I’m not afraid of shopping or of people or of spending money. This isn’t about fear. It’s about hatred. Shopping for clothes or some new appliance or a car is akin to having every bone in my body broken one by one. I don’t even like running an errand for a single item. A can of spray paint, a quart of oil, a gallon of milk. I do it, yes, but I don’t like it.
Correction . . . I hate it.
You may think I’m weird; you have no idea.
Here’s a list of the top 10 things I’d rather do than be subject to entering a store to shop.
10. Rub chili peppers in my eyes.
9. Bathe in jelly fish.
8. Go to a Justin Bieber concert.
7. Walk a mile on broken glass.
6. Get a nasogastric tube placed.
5. Take 8th grade math over again.
4. Floss a piranha’s teeth.
3. Watch an entire professional chess tournament.
2. Get tarred and feathered.
1. Listen to Nancy Pelosi talk for an hour.
There. Now do you know how much I hate shopping?
Every so many Fridays I’d like to do a new feature here on the blog called Freaky Friday where I get to delve into the nonsensical part of me. There’s something about removing inhibitions and just being goofy that is very liberating. It’s also exposing and that can be a little nerve-wracking. You may see a side of me that you find shocking, frightening, or even just bizarre.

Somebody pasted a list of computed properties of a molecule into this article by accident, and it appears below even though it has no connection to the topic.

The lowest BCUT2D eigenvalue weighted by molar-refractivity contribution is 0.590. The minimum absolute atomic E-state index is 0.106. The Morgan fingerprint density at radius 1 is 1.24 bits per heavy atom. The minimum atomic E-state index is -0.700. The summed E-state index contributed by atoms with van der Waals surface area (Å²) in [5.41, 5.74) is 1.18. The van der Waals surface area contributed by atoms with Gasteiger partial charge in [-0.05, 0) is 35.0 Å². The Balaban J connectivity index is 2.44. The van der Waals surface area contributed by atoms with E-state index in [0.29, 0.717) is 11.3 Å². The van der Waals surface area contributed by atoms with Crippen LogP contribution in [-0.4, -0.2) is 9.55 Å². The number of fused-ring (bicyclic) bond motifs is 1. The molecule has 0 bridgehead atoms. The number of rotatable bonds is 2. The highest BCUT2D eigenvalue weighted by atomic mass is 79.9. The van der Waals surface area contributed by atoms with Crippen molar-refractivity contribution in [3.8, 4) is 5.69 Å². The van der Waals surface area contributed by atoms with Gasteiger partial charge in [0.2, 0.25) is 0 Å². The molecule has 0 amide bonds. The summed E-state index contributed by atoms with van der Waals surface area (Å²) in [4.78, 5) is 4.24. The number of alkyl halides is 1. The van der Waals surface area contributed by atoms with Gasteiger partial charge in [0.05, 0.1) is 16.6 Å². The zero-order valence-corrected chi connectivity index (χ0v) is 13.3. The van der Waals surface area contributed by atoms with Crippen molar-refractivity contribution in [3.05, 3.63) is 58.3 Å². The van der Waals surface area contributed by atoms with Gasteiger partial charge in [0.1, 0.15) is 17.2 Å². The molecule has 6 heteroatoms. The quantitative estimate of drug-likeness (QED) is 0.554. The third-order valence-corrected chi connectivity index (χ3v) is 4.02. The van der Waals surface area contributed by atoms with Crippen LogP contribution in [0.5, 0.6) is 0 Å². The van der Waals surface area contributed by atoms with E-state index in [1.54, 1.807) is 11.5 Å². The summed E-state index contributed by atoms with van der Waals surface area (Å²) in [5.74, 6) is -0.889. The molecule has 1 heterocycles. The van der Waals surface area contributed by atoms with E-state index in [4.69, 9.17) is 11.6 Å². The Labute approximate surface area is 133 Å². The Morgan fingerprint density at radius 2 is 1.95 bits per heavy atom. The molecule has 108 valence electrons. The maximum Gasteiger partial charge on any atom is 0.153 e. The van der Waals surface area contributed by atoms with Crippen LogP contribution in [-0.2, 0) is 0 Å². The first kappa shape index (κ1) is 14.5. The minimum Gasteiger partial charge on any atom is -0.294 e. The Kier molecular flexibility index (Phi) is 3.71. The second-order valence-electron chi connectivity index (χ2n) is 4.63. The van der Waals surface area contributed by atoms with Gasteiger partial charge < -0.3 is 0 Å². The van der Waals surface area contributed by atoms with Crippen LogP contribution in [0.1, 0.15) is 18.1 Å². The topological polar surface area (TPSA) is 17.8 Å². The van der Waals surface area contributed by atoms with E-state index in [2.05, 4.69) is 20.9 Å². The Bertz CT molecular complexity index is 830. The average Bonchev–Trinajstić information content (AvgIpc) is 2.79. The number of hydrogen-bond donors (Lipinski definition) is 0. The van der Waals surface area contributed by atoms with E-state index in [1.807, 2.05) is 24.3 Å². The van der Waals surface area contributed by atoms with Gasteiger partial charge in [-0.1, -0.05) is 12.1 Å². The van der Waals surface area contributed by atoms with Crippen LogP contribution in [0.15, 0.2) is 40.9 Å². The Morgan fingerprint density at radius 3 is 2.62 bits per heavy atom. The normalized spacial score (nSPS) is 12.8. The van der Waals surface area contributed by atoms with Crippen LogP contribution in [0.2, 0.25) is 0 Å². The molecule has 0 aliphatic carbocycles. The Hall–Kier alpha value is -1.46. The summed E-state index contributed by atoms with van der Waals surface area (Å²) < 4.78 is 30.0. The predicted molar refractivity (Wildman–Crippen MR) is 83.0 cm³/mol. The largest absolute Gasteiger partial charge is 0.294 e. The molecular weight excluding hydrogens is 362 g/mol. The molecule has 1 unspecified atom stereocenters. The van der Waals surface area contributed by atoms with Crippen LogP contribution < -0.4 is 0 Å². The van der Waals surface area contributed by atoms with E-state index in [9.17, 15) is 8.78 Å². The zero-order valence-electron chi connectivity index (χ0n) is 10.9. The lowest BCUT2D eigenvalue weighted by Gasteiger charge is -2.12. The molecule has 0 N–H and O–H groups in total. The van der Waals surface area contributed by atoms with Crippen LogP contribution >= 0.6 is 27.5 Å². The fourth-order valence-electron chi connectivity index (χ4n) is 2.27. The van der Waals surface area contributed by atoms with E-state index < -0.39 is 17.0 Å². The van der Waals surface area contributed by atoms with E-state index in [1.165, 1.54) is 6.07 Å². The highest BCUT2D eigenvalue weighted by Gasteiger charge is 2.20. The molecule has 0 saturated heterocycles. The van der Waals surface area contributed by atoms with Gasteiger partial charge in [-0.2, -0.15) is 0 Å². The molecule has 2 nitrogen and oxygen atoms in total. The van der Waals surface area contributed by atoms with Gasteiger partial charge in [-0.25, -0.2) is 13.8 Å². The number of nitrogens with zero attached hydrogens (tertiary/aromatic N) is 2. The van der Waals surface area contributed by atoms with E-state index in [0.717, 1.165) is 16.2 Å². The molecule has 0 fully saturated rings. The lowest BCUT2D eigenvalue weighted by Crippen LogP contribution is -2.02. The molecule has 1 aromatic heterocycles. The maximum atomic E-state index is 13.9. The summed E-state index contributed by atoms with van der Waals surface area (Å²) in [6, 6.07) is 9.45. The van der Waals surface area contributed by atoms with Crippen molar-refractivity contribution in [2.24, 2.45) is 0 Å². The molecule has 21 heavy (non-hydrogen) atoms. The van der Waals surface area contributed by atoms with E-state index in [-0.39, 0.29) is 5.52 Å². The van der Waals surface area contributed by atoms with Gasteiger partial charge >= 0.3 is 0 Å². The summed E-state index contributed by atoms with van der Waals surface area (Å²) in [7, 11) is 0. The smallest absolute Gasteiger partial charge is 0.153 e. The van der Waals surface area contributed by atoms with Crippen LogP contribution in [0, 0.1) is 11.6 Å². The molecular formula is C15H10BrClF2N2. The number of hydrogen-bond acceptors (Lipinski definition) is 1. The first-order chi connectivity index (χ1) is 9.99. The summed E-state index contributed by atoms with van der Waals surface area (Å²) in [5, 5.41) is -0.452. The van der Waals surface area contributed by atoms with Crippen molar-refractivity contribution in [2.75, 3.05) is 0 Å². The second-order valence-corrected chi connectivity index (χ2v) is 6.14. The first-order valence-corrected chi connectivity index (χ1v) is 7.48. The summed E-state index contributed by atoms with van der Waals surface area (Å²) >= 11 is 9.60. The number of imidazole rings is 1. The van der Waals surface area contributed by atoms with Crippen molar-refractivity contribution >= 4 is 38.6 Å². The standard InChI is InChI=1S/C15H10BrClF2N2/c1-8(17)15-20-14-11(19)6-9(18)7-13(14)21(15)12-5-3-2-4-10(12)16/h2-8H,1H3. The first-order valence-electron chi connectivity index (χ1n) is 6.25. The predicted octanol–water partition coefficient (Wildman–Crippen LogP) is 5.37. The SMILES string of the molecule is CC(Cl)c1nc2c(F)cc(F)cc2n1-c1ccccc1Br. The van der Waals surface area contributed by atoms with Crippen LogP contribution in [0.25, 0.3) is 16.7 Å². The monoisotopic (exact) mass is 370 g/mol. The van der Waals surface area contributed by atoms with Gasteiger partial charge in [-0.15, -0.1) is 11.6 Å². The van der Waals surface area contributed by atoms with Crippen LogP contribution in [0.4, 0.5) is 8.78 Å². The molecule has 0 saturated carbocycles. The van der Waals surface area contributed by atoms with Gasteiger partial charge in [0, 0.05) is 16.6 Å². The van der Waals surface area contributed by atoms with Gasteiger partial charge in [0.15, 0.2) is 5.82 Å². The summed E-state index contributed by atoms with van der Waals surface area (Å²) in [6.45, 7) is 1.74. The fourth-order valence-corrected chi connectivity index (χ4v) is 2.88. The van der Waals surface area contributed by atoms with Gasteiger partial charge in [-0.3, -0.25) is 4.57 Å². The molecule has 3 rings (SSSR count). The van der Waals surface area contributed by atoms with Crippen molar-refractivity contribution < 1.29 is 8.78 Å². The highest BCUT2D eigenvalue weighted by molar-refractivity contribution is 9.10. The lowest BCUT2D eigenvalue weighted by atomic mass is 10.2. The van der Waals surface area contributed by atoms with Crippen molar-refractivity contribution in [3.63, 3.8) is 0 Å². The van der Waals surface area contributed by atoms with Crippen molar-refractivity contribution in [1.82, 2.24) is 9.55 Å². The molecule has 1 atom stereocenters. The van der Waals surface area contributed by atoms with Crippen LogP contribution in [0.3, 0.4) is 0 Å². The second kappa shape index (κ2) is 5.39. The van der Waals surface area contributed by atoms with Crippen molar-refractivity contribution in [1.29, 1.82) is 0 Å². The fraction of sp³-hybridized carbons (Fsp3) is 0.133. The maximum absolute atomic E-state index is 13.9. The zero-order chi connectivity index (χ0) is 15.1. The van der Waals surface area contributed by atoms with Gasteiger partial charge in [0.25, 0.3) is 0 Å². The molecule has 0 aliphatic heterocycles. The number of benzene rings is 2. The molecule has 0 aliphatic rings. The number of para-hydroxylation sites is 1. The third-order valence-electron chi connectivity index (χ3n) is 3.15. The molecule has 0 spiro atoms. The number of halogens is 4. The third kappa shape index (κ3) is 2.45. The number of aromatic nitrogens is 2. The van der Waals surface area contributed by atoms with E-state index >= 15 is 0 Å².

Please, don’t judge me as a whole based on these posts. I am all of the above at times but never one all the time.
So, recently I had the opportunity to interiview a popular childhood icon. The coversation went something like this.
Mike Dellosso: Hi George, thanks for taking the time to speak with me. How have things been going for you?
George Porgie: Not the greatest. I made one mistake and got slapped with a label that’s followed me around my whole life.
MD: Let’s go back to that time and set the stage. You were a kid, right? And everyone called you Georgie.